White Shrimp - Litopenaeus setiferus
Pink Shrimp - Farfantepenaeus duorarum
Brown Shrimp - Farfantepenaeus aztecus
The three species of penaeid shrimp under Council management are white shrimp (Litopenaeus setiferus), pink shrimp (Farfantepenaeus duorarum) and brown shrimp (Farfantepenaeus aztecus).
White Shrimp: Lighter in color than pink or brown; uropods (tail) are typically black near the base with bright yellow and green margins; No grooves along the upper midline of the head and the upper midline of the lower region of the abdomen; long antennae and a long rostrum (horn on the head).
Pink Shrimp: Pink body with azure color on the tail and a dark red spot on the side of the abdomen; Possess grooves along the upper midline of the head and the upper midline of the lower region of the abdomen; these grooves are slightly narrower than those of brown shrimp.
Brown Shrimp: Pale in color; tails have red, dark green and sometimes light blue pigmentations; Possess grooves along the upper midline of the head and the upper midline of the lower region of the abdomen.
(Source: SCDNR, 2013, www.dnr.sc.gov/marine/pub/seascience/shrimp.html)
These three shrimp species are found throughout the region with pink shrimp primarily harvested off the coast of Florida. All species have similar life cycles with spawning usually occurring in the ocean near beaches to several miles offshore. Spawning typically occurs in the spring and juvenile spend their time in creeks and estuaries before migrating offshore as adults to spawn. It takes 12-14 months to reach adult size and once shrimp spawn they die. Shrimp are bottom-feeding, opportunistic feeders, eating any organic matter – plant and animal.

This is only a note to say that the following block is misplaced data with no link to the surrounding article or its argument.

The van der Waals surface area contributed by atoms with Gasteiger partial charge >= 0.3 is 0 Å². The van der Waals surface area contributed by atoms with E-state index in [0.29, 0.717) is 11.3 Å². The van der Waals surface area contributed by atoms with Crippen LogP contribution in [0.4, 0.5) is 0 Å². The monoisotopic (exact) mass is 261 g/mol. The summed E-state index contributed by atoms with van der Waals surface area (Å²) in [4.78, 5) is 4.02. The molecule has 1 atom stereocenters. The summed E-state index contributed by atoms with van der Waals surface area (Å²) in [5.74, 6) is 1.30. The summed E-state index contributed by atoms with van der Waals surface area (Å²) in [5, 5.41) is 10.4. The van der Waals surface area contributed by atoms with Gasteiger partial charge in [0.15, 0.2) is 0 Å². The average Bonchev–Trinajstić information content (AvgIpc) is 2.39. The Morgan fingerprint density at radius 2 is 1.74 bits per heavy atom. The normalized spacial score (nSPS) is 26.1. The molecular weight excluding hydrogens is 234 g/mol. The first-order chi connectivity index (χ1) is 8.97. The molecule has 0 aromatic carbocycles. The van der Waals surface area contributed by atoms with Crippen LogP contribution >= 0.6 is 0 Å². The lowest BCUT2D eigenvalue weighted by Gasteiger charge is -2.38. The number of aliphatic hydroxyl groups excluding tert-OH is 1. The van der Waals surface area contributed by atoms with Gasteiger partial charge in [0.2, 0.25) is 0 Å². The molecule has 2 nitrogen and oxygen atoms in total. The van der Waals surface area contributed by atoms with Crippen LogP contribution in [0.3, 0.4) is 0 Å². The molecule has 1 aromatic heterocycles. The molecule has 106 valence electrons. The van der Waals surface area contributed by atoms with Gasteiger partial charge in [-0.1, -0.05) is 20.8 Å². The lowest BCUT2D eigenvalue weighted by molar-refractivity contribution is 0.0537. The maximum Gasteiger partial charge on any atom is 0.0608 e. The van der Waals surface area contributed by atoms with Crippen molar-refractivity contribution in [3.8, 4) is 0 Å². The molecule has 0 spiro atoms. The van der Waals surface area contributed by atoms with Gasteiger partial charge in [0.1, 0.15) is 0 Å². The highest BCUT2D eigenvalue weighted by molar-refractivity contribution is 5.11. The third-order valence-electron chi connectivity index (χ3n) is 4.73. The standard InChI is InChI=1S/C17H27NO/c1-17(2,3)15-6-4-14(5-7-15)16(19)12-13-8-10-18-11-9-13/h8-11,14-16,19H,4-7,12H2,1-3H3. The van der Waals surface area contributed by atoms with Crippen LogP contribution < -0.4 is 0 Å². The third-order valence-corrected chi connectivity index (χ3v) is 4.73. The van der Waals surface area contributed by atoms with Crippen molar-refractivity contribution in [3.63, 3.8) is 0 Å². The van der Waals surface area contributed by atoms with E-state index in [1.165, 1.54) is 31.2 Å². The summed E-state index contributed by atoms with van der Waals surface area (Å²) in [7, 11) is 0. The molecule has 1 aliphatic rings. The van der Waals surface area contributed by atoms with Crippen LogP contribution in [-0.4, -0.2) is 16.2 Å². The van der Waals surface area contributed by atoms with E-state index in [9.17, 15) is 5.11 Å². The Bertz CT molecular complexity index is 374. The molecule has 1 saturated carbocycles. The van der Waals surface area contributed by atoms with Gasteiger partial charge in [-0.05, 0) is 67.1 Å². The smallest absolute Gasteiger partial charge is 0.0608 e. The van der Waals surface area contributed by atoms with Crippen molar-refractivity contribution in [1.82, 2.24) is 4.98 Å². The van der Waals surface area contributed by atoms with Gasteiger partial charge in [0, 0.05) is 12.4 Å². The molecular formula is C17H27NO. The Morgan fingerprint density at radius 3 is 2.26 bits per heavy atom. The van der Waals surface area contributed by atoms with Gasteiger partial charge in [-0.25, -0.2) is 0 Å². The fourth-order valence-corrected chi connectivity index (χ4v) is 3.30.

South Atlantic Federal Regulations
OPEN in NC, SC, GA, & E. FL
The Shrimp Fishery Management Plan allows the States of Florida, Georgia, North Carolina, and South Carolina to request a closure in federal waters adjacent to closed state waters (limited to east coast of Florida) to the harvest of brown, pink or white shrimpfollowing severe cold weather that results in an 80% or greater reduction in the population of white shrimp or if water temperatures were below 48℉ (9℃) for at least one week. During a federal closure, a buffer zone is established extending seaward from shore to 25 nautical miles, inside of which no trawling is allowed with a net having less than 4"stretch mesh. Vessels trawling inside this buffer zone cannot have a shrimp net aboard (i.e., a net with less than 4" stretch mesh) in the closed portion of the federal zone. A vessel may transit South Atlantic cold weather closed areas while possessing brown shrimp, pink shrimp, or white shrimp provided the vessel is in transit and fishing gear is appropriately stowed. Transit means non-stop progression through the area with fishing gear appropriately stowed. Gear appropriately stowed means trawl doors in the rack (cradle), nets in the rigging and tied down, and try net on the deck
- NOTICE: As of April 11, 2006, an owner or operator of a trawler that harvests or possesses brown, pink, or white shrimp (penaeid shrimp) in or from the exclusive economic zone (EEZ) off the southern Atlantic states must obtain a commercial vessel permit for South Atlantic penaeid shrimp. For information on the regulations and how to obtain a permit, see the Southeast Fishery Bulletin Small Entity Compliance Guide.
- New Bycatch Reduction Devices Certified for the Gulf of Mexico and South Atlantic Shrimp Fisheries, effective May 11, 2012 Read Fishery Bulletin (English and Vietnamese)
- NOAA Certifies Additional Designs and Materials for Fishermen Currently Required to Use Turtle Excluder Devices (May 21, 2012) See Fishery Bulletin